Tryst Nightclub is set to close its doors on November 7 after a decade of crazy parties, graced by countless DJs and celebrities, and with millions of gallons of water having been pumped through the club’s iconic waterfall. Resident DJ, producer and nightlife figure Dave Fogg has been along for the ride ever since the club opened.
What was opening night like?
I can barely remember! It was New Year’s Eve, and it was huge because it was the first nightclub in Wynn, and its first foray into the nightlife world [aside from its earlier incarnation, La Bete]. [On opening night] there were no superstar DJs. It was your normal Las Vegas New Year’s Eve crowd with myself, Justin [Hoffman] and maybe a few other guys manning the decks.
Do you prefer working on the ground or behind the scenes?
As a resident DJ, I’m onstage in front of thousands of people every week. What I do up there is for everybody, but I’ve always enjoyed working behind the scenes. Before Wynn, I worked as the music director for the Palms, and that was a great experience. I continue to work behind the scenes now, but not so much at the club—I work with some of our artists in Vegas. A bunch of them live here now, and it’s cool to see how they’ve all evolved through the years.
Who in particular have you enjoyed working with?
Diplo and Skrillex are definitely my favorites. I’ve got a neat history with Diplo; I helped him establish his first residency in town at the Palms when I was the music director there. He later ended up going to the Wynn as I did! (Laughs.) Now we’re both over there, and our friendship has continued.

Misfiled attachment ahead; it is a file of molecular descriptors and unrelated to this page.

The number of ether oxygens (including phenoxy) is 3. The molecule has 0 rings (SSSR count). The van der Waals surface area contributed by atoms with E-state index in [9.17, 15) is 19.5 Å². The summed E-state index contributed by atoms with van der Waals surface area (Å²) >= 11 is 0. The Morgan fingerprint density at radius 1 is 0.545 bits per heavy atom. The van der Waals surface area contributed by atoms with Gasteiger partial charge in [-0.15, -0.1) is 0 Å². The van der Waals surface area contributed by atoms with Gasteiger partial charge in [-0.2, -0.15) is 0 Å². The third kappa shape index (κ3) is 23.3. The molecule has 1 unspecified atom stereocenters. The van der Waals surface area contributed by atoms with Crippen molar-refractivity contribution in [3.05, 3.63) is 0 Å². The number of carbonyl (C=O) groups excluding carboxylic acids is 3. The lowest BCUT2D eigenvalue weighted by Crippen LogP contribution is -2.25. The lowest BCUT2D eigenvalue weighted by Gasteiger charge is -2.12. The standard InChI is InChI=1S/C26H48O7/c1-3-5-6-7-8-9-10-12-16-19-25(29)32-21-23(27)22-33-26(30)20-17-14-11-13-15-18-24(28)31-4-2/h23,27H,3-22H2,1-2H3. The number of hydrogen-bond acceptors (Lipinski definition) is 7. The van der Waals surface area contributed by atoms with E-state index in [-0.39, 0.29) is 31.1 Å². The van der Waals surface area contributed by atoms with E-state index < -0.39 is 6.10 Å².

What is your favorite Tryst moment?
Halloween, as an event, is really great every year. I know that’s not a ‘moment,’ but each one has been so awesome. We really used to go all out for Halloween, whether it was in contests, prizes, everything else … We had Beacher’s [Madhouse] one or two times, and it was really fun. Tryst was probably the first club to turn Halloween into an entire weekend by booking events. In fact, I don’t remember a time before Tryst when Halloween was celebrated for an entire week! The scope of the events and parties was huge.
What has been the biggest change in Tryst over the years?
The main change was in the bookings in talent. The EDM boom changed everything, including the whole layout of the place—so much so that they built a stage to bring everybody’s focus to the DJ. Before, the DJs were in the back—not in plain view. The stage makes the waterfall a cool backdrop, but design-wise, it’s stayed true to Victor [Drai’s vision].
What can we expect from Tryst’s closing weekend?
I’m DJing the very last weekend, which is cool because I helped open it and now I’m closing it. I’m honored to do it as a headliner. I’ve had a lot of memorable experiences at Tryst, and I’m sure others have as well. It’s important to keep memories of places like this. It may not mean much to somebody [else], but for the regulars and people who work at the club, the memories will transcend time and space, so to speak. Ten years is usually the time when something’s gonna get renovated, or just torn down altogether in Las Vegas, so it’s important to cherish things while they’re here because they’re a part of history.
What’s next for the space? Care to spill the beans on the new concept?
I actually have no idea! I’ve heard things tossed out there about a restaurant/nightlife combo, but that’s just what I’ve read. The only thing I know is that it’s closing. (Laughs.) They’re keeping it under wraps. Either way, it’s exciting.
What’s next for you?
I’m just going to continue DJing. These days, it’s rare to be doing something that you love as a job, and I don’t have any plans other than to continue what I love doing.